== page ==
It’s the way in which Women’s sophomore album bursts alive with a chaotic stream of discordant noise, fully intent on grabbing attention at the first given opportunity, that serves as an instant warning that what follows is going to be far from an easy listen. What ensues is a mood-altering eleven-track lesson in Velvet Underground-referencing, avant-garde experimentalism, and it’s due to this arduous nature that ‘Public Strain’ requires heavy concentration and repeated listening before the magnitude of both its complexity and sonical scope can be fully absorbed. Beneath the heavy, upper layers of pretension and atonal feedback that poignantly crust this record, lies a thinner slab of almost traditional Sixties song-writing craft that binds it all together and stops ‘Public Strain’ from falling into being a disorganised mess.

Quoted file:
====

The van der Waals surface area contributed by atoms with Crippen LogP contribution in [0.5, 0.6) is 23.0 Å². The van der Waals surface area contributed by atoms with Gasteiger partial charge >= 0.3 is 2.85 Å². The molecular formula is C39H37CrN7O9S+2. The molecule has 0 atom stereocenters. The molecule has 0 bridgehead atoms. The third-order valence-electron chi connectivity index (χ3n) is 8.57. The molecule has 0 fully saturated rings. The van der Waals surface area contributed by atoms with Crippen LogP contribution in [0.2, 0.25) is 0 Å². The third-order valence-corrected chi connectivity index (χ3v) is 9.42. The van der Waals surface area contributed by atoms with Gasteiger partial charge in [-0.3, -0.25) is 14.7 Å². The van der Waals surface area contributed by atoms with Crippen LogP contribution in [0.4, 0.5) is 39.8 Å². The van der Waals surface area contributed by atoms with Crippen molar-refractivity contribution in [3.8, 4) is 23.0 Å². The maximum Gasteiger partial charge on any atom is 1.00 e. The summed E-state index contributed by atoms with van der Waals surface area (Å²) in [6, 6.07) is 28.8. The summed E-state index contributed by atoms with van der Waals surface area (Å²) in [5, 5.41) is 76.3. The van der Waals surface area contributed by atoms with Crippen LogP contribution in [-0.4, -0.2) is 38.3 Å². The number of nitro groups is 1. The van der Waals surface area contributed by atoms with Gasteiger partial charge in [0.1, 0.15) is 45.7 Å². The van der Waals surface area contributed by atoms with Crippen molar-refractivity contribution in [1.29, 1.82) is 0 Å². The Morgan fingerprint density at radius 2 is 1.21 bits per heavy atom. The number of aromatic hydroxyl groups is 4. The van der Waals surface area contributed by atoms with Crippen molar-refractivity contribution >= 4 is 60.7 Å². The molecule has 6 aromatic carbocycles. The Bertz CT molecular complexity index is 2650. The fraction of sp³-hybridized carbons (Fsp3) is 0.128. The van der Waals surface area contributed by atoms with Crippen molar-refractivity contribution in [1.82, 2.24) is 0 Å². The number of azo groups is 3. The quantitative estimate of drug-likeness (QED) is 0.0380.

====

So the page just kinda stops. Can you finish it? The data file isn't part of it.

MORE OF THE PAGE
By Nathan Westley

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